Life as an Extreme Sport

Facing Facial Reconstruction

(Disclosure: I reluctantly took an ambien about an hour ago, being out of the more effective and less hallucinatory lunesta. Should this post devolve into random commentary about the squishy-ness of my keyboard, or the fish floating in the computer screen, just nod your head and go “Right, ambien” and trust I’ll fix the problem the next time I’m chemically sober.)

So, like many people I know who are involved, however peripherally, in medicine, I find Discovery television engrossing, especially (now that I have digital cable) Discovery Health. This eveningmorning, the show “Surgery”, which normally covers 2-3 plastic surgeries, one of which typically done for medical reasons, dedicated the entire show to “the woman without a face.” A victim of domestic violence, her ex-boyfriend had killed her mother, and shot off the vast majority of her face. (He had attempted to kill her by shooting a .44 through her right temple, at an angle, but instead of killing her, sheered her face off.)

The Surgery show focused on the aftermath of surgeries, two years after the initial injury, that were donated by a major hospital in Houston. Over the next 18 months, she had 6 major surgeries and another 3 minor ones, rebuilding her jaw, reconstructing her lower face, shoring up her left (functional) eye and giving her balanced facial features, creating all of the necessary prosthetics. They didn’t promise miracles to her, and she wasn’t given them, but she was given a face that allows her to “pass” at 10 feet without double-takes, and allows her to do things like wear makeup and eat without feeding tubes.

The donated surgeries? They stopped keeping track of the cost after $1million. Which got me thinking about people who could have been helped with that money, is it justifable to spend that much on one person, even though it was donated? The emphasis we place on faces being necessary socially (and they are) means that the sympathy card gets plaid quickly on this case, and I really don’t want to suggest that the woman shouldn’t have had the surgeries – only question what the money/time was drawn away from?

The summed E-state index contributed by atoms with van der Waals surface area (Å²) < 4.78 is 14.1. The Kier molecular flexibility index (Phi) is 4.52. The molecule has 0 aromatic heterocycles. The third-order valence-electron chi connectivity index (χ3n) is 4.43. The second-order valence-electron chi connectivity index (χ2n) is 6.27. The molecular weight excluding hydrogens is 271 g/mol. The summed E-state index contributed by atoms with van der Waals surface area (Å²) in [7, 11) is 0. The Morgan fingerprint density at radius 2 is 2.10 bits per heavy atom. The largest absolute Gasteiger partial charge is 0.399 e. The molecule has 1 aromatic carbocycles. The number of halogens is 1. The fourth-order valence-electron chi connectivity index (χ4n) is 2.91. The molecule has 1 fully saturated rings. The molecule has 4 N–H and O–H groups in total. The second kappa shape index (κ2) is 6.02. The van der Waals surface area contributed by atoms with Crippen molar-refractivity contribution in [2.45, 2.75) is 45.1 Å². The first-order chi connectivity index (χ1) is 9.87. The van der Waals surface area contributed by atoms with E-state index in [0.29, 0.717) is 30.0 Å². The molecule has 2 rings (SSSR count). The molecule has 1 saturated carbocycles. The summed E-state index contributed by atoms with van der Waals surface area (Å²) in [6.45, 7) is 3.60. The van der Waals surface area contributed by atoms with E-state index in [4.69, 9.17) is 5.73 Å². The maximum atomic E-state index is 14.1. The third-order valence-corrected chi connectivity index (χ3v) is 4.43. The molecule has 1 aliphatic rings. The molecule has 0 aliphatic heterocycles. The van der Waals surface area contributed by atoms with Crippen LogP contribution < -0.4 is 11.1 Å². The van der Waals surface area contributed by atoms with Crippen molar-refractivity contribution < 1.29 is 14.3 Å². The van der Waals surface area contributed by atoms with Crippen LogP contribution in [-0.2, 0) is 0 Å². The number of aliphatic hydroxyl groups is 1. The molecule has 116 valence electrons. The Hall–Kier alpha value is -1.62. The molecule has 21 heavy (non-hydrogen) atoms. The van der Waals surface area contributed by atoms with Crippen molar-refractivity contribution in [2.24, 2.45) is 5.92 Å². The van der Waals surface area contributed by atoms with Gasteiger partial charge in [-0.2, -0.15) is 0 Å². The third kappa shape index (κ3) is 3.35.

Actually, no, I don’t even want to question that. What I want to wonder about is whether or not facial transplants would have alleviated the number of surgeries and the cost, with a similar acceptable physical result? Was the lack of underlying structure prohbiting a facial transplant (ignoring I suppose the fact that they were not being performed yet), or could you have built the base of the face if you had the tissue to overlay onto it? Yes, she would have to take drugs the rest of her life, but would that be worth it for a socially acceptable face? I suspect everyone asked would say yes.

There’s been a lot of misgivings about face transplants, but this situation seems to illustrate a need for them: to give a person back a face, one that often will look so much better than the best plastic surgery can give, in a less expensive operation that takes less resources from hospitals or patients, and allow for additional donated surgeries.

…I had more to say, but there are fluffy white sparkly glowly moths, and they’re singing to me that I need to go to bed before the keyboard transmagorphs my fingers into the faux fur stone they are, and I become forever augmented by my attachment to my Mac…